I spend a lot of time speaking with leaders of nonprofits and the topic of our conversations focuses on money. I think its funny when they speak about program officers at grantmakers because sometimes, they make the job sound so easy. I can understand how having a bunch of money and deciding who to give it to can be easy, but believe me, its not. In addition to challenges of deciding where a grantmaker should invest, the grant process creates unnecessary hurdles. Honestly, if we examined how grants are awarded now compared to how they were awarded in 1911, would there be any differences?
The current grant process for grantmakers can be difficult. Grantmakers’ problems are completely opposite for two different types of grantmakers, the ones you know about and the ones you don’t know about. We’ll examine the latter first. Grantmakers are required to give away 5% of their net assets from the previous year and they want to give to the best nonprofits – in whatever way they determine what “best” is. Grant applications are long and take a lot of time to read and consider, and most grantmakers simply do not have the manpower to do it. According to Foundation Center, 76% of US grantmakers have a staff of 4 people or fewer, and that does not include the 17% that are only volunteer run. These are the smaller grantmakers and because of their small staff size they resort to giving money to the same organizations, having a ridiculously long response time to applicants, or hire consultants to help with the load. For the grantmakers you know about, they are flooded with nonprofits asking for money. Their grant process usually occurs in stages, with a nonprofit providing a summary and then being invited to submit a full application later. These grantmakers have full-time staff who separate relevant nonprofits from irrelevant nonprofits based on grantmakers mission and the different grant criteria. The biggest downside that grantmakers face when having staff or hiring staff to evaluate nonprofits is that cost eats away at the money available for grants. Project Streamline estimates that 13% of grants are wasted due to these administrative expenses.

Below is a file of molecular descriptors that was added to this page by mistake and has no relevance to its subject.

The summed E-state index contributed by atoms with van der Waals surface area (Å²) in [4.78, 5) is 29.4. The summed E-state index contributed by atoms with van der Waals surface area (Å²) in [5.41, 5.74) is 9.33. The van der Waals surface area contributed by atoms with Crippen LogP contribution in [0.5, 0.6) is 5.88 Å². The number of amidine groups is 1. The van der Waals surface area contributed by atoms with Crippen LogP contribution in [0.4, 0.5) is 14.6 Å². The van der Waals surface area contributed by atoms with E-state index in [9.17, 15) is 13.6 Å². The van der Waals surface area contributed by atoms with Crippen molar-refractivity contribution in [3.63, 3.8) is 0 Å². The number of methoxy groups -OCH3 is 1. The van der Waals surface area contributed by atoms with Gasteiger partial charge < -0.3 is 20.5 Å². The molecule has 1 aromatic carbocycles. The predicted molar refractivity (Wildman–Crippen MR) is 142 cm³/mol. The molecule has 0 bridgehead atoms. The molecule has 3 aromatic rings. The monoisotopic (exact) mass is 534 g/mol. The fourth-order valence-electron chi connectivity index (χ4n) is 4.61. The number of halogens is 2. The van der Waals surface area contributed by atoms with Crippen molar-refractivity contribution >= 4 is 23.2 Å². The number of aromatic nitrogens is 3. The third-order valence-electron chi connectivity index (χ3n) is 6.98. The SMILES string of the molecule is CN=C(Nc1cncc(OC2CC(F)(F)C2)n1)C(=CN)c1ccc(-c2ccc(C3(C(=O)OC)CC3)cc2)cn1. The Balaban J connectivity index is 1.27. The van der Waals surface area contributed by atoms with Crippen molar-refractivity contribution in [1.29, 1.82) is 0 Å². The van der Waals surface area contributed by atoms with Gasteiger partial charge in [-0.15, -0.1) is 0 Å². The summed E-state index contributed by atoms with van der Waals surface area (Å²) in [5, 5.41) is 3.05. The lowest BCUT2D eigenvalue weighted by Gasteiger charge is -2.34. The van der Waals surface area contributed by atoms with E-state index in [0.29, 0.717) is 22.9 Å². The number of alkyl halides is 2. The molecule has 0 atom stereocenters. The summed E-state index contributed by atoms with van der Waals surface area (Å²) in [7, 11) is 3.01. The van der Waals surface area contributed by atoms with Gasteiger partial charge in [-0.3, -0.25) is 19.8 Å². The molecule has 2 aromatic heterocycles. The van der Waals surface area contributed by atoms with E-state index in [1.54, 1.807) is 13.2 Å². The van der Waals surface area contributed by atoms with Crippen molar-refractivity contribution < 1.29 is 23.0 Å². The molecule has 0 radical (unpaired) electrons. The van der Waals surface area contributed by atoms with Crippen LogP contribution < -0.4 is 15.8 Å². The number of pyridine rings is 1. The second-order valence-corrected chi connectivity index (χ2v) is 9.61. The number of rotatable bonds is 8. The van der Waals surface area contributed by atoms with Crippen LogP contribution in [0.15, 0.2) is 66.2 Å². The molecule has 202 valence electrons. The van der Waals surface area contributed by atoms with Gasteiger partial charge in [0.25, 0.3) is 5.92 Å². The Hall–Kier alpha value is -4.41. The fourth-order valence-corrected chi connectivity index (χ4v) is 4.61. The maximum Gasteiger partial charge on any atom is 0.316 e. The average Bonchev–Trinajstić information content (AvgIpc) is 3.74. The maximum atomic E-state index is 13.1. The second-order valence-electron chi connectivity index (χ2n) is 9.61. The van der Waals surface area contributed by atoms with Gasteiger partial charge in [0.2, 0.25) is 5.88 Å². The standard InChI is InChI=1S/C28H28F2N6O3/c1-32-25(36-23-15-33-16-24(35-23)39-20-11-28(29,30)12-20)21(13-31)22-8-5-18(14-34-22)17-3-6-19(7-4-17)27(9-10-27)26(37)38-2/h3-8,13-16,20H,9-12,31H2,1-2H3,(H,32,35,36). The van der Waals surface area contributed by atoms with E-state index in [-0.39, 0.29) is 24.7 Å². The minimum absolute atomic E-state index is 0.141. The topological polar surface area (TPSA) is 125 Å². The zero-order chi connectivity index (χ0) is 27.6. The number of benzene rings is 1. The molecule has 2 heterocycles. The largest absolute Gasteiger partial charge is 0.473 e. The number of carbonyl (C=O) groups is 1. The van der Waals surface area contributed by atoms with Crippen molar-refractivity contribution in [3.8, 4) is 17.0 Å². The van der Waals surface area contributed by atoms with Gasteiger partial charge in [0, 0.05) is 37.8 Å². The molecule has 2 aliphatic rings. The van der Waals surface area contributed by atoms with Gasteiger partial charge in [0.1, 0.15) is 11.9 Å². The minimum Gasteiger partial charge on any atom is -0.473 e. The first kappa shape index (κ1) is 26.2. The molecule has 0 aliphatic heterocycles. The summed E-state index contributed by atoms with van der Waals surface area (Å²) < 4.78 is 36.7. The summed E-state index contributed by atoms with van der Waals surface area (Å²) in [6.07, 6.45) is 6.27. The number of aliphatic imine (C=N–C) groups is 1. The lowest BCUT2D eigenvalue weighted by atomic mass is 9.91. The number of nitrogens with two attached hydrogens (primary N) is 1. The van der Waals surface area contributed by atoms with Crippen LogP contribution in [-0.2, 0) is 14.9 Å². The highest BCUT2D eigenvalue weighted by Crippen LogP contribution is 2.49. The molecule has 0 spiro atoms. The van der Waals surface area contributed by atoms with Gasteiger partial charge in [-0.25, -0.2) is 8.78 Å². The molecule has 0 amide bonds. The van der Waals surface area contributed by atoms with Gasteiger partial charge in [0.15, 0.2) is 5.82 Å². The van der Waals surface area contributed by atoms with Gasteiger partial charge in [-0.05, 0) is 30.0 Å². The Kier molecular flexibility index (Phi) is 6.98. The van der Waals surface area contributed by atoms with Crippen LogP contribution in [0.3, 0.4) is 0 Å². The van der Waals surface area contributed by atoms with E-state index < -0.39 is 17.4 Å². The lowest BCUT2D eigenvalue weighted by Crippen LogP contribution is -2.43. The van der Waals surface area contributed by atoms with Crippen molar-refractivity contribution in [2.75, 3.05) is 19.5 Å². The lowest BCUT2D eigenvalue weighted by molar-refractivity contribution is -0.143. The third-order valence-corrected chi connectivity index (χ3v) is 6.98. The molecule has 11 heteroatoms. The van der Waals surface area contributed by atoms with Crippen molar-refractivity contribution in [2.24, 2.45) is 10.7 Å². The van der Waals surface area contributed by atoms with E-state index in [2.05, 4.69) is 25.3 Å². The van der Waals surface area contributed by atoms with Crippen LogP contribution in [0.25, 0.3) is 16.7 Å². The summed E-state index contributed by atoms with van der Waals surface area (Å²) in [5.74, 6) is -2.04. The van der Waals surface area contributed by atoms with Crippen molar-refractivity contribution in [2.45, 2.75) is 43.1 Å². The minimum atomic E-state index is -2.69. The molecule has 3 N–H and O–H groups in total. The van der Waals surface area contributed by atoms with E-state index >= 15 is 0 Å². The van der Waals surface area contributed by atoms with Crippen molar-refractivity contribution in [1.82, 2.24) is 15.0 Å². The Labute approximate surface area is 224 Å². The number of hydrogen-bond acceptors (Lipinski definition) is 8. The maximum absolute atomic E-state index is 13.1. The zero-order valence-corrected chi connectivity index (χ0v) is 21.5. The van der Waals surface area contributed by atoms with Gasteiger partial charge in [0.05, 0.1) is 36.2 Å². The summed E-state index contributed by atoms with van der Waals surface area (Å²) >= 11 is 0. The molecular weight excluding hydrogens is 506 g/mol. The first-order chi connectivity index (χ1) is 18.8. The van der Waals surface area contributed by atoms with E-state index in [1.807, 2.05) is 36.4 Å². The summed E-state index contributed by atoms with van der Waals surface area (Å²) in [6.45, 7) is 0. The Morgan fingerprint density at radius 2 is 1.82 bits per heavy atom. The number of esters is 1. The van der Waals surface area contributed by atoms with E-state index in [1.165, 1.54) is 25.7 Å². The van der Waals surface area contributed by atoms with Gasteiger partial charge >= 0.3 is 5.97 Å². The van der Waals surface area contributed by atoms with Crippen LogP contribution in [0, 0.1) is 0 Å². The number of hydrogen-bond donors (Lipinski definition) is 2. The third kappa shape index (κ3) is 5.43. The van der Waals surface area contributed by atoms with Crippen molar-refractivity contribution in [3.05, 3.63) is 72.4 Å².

Two solve waste in the grant process, I think all grantmakers need to have an online presence. This does not necessarily mean they need their own website, but they needed to be listed in some profile directory that provides the public information about the grantmaker, at least. I also think there needs to be a recommendation engine that suggest to both sides, organizations that would be of interest. In addition, I think paper and text should be just one way to evaluate a nonprofit and solutions like video, and showing the actual work should be implemented into the solution. These solutions would cut down on time spent searching for funding and potential grantees, writing and reading unnecessary grant applications, and bring transparency to philanthropy. Most importantly, they will allow grantmakers and grantseekers to focus on their social missions.